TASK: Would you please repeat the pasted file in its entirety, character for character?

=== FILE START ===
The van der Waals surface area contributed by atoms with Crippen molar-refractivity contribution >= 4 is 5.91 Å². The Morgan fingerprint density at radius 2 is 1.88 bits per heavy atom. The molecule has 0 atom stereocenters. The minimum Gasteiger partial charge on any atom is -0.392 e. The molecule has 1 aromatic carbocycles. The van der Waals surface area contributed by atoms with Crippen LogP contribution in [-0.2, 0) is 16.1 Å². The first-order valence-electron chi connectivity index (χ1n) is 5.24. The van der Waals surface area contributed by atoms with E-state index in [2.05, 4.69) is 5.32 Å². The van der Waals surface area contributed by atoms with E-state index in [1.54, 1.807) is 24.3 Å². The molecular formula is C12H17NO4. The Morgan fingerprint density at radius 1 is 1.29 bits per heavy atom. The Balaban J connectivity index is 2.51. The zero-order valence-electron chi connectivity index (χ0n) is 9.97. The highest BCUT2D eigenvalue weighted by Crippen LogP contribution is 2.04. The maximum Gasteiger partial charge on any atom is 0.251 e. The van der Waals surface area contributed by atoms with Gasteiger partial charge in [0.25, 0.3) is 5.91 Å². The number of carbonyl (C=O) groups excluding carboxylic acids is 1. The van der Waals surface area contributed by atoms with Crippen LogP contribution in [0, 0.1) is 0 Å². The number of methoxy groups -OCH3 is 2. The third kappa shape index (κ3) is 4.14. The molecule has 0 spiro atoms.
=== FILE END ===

The van der Waals surface area contributed by atoms with Crippen molar-refractivity contribution >= 4 is 5.91 Å². The Morgan fingerprint density at radius 2 is 1.88 bits per heavy atom. The molecule has 0 atom stereocenters. The minimum Gasteiger partial charge on any atom is -0.392 e. The molecule has 1 aromatic carbocycles. The van der Waals surface area contributed by atoms with Crippen LogP contribution in [-0.2, 0) is 16.1 Å². The first-order valence-electron chi connectivity index (χ1n) is 5.24. The van der Waals surface area contributed by atoms with E-state index in [2.05, 4.69) is 5.32 Å². The van der Waals surface area contributed by atoms with E-state index in [1.54, 1.807) is 24.3 Å². The molecular formula is C12H17NO4. The Morgan fingerprint density at radius 1 is 1.29 bits per heavy atom. The Balaban J connectivity index is 2.51. The zero-order valence-electron chi connectivity index (χ0n) is 9.97. The highest BCUT2D eigenvalue weighted by Crippen LogP contribution is 2.04. The maximum Gasteiger partial charge on any atom is 0.251 e. The van der Waals surface area contributed by atoms with Gasteiger partial charge in [0.25, 0.3) is 5.91 Å². The number of carbonyl (C=O) groups excluding carboxylic acids is 1. The van der Waals surface area contributed by atoms with Crippen LogP contribution in [0, 0.1) is 0 Å². The number of methoxy groups -OCH3 is 2. The third kappa shape index (κ3) is 4.14. The molecule has 0 spiro atoms.